While raising me, their only child, in the northern California town of Oroville, my parents both worked he as a parts manager of a local car dealership, and she as a high school teacher of sewing, cooking, and home economics. My parents watched with pride as their only son excelled in music, scholarship, and athletics, achieving numerous awards culminating in the “Young Man of the Year Award” for the class of 1964 at Oroville High. After high school, I attended UCLA, graduating with honors in 1968 and landing my first job as assistant to the studio manager at Columbia Pictures. About a year later, however, shortly after sweeping my mother off her feet with a whirlwind tour of the studio, I left that promising career, disillusioned with the superficiality of the Hollywood scene.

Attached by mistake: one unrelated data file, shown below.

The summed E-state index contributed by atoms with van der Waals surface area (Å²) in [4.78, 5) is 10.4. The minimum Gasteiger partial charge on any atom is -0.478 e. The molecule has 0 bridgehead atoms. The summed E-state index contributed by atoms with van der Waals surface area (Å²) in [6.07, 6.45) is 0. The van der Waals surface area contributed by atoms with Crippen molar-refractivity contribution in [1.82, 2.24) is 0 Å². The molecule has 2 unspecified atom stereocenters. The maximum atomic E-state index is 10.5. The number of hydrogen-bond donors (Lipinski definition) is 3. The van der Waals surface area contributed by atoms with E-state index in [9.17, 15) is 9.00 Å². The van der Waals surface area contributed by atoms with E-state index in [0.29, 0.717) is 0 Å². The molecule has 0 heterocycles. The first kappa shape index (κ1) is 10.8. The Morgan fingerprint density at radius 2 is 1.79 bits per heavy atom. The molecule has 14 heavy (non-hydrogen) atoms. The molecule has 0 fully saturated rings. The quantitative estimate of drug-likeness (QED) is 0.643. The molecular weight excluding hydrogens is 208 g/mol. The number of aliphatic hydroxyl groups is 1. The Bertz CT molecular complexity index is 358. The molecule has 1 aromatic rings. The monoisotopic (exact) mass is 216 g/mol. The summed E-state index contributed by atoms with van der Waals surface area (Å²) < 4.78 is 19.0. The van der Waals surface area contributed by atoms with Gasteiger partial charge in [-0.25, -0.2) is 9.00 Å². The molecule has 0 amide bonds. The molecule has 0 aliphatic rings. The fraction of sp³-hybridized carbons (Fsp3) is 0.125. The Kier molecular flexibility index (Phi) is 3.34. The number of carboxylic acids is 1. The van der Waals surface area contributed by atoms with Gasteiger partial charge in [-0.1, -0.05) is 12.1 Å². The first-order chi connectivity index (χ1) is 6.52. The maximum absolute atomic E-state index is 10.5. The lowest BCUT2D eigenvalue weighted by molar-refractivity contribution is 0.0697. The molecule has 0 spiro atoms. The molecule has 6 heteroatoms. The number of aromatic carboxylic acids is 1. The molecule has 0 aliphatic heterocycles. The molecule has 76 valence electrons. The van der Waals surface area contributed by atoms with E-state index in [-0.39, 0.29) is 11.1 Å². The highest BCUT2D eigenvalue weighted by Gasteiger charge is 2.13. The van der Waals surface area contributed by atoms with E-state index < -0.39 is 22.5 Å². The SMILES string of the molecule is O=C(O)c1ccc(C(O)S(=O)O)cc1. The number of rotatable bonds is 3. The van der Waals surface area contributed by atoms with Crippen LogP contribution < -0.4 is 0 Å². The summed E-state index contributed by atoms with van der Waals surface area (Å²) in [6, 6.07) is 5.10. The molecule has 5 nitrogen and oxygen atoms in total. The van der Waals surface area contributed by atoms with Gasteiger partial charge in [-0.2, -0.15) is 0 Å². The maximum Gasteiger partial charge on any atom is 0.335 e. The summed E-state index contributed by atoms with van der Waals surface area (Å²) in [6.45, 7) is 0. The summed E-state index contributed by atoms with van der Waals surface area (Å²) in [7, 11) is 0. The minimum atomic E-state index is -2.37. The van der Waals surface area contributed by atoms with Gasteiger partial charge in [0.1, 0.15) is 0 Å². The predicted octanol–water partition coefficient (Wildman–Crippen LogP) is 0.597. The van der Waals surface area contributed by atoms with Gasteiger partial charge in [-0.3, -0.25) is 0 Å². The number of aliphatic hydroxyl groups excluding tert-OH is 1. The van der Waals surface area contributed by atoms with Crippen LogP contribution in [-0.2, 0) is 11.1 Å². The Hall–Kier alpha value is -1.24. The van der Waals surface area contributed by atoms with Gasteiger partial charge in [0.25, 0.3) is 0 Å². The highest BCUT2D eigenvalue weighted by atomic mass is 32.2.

“My creative urges aren’t being fulfilled,” I thought, so I packed up and moved north to San Francisco’s Haight-Ashbury district to pursue a career as a professional musician.

A Radical Change

After a year of grueling practice sessions, success emerged: I was part of a jazz-rock ensemble that toured the Bay Area with popular groups such as Boz Skaggs. Unfortunately, along with that so-called success reappeared the same falsities I had become disgusted with in Hollywood, only in a different dress: intoxicated people fighting over money, women, and power.